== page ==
With a single stroke, the government has increased the cost of production in the country. The modified land acquisition bill called Land Acquisition, Rehabilitation and Resettlement (LARR) Bill cleared by the group of ministers (GoM) has left all participants fuming.
The corporate sector is naturally not pleased as the cost of projects like infrastructure will shoot up.
Larsen & Toubro has said that the cost of setting up the new airport alone will rise by Rs 4,500 crore.
According to the bill, the consent of two-thirds of landowners will be needed for acquiring land for public-private partnership and private projects, which has been revised down from 80% earlier. Also, the bill says that compensation to land owners will be twice the market value of land in urban areas and four times the value of land in rural areas.
The point of contention in the bill is the “value of land”. There is no transparent way in which the value of land can be determined. Land deals are never pegged to the circle rates set out by the government, and land owners have always asked for very high rates when it comes to their notice that it is being acquired for a commercial purpose. It is only the first patch of land that comes at the lowest cost, but once it is known that the land is bought for commercial purposes, land sharks jump in.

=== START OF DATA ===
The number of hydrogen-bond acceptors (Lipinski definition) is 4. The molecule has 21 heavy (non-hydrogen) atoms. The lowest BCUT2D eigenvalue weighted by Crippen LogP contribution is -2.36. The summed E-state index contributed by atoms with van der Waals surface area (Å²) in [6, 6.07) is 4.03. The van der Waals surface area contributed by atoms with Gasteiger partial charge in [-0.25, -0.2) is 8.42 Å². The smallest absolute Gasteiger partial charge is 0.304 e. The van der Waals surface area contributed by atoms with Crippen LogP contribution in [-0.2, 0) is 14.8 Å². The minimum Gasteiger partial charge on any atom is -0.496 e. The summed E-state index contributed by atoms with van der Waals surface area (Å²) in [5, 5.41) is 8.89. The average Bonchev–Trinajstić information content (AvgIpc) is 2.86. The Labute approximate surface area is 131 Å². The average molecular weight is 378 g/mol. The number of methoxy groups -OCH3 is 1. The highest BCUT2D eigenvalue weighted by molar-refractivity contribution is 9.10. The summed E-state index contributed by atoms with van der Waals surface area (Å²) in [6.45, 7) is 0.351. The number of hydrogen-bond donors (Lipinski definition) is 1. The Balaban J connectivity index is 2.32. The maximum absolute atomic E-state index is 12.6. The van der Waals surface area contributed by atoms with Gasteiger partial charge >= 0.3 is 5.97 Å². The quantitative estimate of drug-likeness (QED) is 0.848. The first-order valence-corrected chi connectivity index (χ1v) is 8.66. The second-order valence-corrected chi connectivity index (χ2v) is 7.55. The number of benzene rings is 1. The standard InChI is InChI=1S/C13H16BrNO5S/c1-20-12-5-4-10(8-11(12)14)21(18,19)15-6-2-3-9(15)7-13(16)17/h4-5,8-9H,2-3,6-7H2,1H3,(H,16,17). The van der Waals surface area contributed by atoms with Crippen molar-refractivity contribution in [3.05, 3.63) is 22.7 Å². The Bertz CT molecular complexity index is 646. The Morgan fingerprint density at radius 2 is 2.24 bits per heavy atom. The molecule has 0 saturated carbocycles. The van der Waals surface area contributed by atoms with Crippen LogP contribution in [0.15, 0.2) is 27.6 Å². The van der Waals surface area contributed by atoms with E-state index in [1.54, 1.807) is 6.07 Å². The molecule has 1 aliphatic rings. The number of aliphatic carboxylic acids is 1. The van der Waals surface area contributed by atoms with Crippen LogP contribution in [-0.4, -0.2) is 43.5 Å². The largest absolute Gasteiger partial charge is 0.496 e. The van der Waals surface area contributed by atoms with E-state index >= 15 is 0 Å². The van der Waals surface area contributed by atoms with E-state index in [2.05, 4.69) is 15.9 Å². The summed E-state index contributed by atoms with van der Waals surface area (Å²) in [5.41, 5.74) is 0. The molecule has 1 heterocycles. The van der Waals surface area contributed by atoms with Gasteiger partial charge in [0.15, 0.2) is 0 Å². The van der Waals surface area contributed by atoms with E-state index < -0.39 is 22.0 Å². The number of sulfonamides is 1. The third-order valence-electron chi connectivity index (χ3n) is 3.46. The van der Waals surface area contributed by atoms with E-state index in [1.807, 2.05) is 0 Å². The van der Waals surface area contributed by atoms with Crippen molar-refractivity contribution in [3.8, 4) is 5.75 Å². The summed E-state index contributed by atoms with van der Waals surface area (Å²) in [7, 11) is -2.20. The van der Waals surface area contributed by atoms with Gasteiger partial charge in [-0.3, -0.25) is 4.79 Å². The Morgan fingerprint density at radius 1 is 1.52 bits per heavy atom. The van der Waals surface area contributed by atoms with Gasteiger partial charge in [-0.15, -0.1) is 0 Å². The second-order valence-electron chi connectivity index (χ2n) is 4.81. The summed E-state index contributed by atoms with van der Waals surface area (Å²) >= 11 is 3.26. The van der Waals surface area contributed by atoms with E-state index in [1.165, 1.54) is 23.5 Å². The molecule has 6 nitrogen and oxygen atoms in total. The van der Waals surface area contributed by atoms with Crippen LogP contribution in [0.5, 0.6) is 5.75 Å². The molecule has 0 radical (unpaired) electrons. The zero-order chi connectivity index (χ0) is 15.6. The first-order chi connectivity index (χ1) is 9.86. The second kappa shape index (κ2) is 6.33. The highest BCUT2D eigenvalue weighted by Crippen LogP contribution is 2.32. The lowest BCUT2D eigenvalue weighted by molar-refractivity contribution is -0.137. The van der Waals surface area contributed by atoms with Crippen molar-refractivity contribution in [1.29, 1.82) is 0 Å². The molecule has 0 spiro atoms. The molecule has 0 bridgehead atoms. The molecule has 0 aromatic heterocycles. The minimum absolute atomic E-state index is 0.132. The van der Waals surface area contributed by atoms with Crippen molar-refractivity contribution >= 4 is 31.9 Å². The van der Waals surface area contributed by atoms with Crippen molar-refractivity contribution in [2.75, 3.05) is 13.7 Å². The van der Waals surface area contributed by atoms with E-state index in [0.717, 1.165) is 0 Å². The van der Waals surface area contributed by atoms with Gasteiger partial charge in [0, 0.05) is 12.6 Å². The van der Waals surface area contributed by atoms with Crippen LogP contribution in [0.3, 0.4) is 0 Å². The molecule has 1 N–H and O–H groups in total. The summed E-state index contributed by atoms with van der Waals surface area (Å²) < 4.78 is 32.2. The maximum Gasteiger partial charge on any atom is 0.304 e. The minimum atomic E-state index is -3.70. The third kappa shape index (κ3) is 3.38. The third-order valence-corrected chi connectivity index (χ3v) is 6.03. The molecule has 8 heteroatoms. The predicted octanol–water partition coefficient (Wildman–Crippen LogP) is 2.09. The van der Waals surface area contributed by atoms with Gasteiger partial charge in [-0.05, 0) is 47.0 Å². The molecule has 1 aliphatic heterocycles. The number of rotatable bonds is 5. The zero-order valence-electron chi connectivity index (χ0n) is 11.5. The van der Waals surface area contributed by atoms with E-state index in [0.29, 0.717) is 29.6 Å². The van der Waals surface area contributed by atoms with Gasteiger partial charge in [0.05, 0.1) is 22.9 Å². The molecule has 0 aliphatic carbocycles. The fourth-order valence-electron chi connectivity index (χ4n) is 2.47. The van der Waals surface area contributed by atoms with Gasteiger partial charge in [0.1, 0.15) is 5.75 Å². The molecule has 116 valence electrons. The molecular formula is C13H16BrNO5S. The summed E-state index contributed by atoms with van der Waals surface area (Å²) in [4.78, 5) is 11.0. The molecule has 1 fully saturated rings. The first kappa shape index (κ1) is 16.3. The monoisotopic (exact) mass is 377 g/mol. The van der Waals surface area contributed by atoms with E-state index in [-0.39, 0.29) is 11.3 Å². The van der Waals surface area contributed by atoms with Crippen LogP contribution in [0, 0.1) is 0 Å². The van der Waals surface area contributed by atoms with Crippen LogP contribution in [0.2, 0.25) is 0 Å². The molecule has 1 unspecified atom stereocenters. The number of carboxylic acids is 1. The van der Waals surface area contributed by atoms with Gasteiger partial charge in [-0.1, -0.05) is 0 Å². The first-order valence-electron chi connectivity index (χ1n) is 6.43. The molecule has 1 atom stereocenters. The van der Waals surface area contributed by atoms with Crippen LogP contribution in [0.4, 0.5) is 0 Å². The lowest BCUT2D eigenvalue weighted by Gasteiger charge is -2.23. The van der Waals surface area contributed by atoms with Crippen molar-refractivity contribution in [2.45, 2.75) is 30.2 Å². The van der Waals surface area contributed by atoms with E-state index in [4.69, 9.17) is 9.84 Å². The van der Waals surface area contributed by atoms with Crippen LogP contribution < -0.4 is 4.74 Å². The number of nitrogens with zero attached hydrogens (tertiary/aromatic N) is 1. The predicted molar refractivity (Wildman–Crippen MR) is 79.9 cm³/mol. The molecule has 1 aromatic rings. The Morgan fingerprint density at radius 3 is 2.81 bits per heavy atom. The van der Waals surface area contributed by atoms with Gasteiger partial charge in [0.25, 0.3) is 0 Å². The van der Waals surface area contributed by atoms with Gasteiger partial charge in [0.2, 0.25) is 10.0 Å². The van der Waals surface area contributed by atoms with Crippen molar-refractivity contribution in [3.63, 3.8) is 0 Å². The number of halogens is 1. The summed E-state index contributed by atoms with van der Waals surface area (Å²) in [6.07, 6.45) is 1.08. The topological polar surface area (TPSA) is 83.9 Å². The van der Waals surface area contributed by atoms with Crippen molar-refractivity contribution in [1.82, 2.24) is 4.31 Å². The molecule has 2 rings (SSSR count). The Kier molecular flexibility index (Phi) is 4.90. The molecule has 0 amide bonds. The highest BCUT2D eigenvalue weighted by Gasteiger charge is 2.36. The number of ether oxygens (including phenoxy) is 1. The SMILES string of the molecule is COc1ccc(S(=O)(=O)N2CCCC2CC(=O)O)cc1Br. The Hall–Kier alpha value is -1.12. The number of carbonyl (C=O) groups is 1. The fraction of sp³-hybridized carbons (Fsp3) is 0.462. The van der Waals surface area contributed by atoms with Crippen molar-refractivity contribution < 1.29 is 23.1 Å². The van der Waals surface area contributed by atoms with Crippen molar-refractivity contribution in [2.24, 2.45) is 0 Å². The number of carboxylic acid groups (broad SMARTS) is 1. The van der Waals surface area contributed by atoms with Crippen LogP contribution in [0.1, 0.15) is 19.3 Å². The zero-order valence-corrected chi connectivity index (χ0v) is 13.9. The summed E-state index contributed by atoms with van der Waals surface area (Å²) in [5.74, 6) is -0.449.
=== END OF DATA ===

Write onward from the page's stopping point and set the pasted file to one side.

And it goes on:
A number of SEZs have been cancelled due to the inability of acquiring land at the desired price. Even industrial projects are getting delayed for want of land at reasonable prices.
Apart from Trinamool Congress, most of the other parties have welcomed the government’s bill. Thus, it is likely to face very few problems in being cleared by the Parliament. And once such a populist bill is cleared it will be difficult to reverse it.
There is little doubt then those industries will move to areas where land is available cheap.
Gujarat thus stands out as it has made land available to companies, especially in the auto sector at very reasonable prices. Though the bill says that government role will be limited in land acquisition, industries are going to find it difficult to find land at low prices. Gujarat’s model of giving away non-agricultural and arid land is thus a possible solution, but most of this land across the country is owned by the government.
The biggest impact of the bill will be on infrastructure projects as it is the prerogative of the government to set up these projects, but the private players will be required to acquire land for it. This conflict of interest has in the past led to a slowdown in building up of infrastructure and the bill has ensured that it will remain slow in the near future.